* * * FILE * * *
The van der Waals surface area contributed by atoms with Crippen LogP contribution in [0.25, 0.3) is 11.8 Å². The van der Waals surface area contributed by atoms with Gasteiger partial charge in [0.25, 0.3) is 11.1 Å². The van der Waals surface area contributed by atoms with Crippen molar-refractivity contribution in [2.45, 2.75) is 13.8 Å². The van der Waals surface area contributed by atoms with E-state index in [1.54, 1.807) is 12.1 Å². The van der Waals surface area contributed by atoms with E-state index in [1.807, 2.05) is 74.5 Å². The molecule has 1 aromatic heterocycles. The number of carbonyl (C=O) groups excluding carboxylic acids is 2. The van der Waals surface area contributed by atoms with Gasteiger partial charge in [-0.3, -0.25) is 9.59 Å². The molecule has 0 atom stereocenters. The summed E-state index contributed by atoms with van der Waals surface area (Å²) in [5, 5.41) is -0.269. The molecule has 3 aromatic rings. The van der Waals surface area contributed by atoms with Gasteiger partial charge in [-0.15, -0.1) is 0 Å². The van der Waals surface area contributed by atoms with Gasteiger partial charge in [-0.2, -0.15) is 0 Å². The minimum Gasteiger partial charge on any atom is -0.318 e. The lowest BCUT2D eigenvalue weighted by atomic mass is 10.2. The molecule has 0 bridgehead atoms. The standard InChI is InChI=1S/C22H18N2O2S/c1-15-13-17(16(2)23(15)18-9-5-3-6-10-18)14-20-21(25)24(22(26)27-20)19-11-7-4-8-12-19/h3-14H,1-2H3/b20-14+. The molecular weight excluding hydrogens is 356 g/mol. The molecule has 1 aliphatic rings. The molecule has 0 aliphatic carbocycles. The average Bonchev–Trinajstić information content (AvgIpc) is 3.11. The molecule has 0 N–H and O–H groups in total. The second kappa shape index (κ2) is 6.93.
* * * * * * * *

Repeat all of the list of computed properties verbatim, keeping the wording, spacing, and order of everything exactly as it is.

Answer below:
The van der Waals surface area contributed by atoms with Crippen LogP contribution in [0.25, 0.3) is 11.8 Å². The van der Waals surface area contributed by atoms with Gasteiger partial charge in [0.25, 0.3) is 11.1 Å². The van der Waals surface area contributed by atoms with Crippen molar-refractivity contribution in [2.45, 2.75) is 13.8 Å². The van der Waals surface area contributed by atoms with E-state index in [1.54, 1.807) is 12.1 Å². The van der Waals surface area contributed by atoms with E-state index in [1.807, 2.05) is 74.5 Å². The molecule has 1 aromatic heterocycles. The number of carbonyl (C=O) groups excluding carboxylic acids is 2. The van der Waals surface area contributed by atoms with Gasteiger partial charge in [-0.3, -0.25) is 9.59 Å². The molecule has 0 atom stereocenters. The summed E-state index contributed by atoms with van der Waals surface area (Å²) in [5, 5.41) is -0.269. The molecule has 3 aromatic rings. The van der Waals surface area contributed by atoms with Gasteiger partial charge in [-0.15, -0.1) is 0 Å². The van der Waals surface area contributed by atoms with Gasteiger partial charge in [-0.2, -0.15) is 0 Å². The minimum Gasteiger partial charge on any atom is -0.318 e. The lowest BCUT2D eigenvalue weighted by atomic mass is 10.2. The molecule has 0 bridgehead atoms. The standard InChI is InChI=1S/C22H18N2O2S/c1-15-13-17(16(2)23(15)18-9-5-3-6-10-18)14-20-21(25)24(22(26)27-20)19-11-7-4-8-12-19/h3-14H,1-2H3/b20-14+. The molecular weight excluding hydrogens is 356 g/mol. The molecule has 1 aliphatic rings. The molecule has 0 aliphatic carbocycles. The average Bonchev–Trinajstić information content (AvgIpc) is 3.11. The molecule has 0 N–H and O–H groups in total. The second kappa shape index (κ2) is 6.93.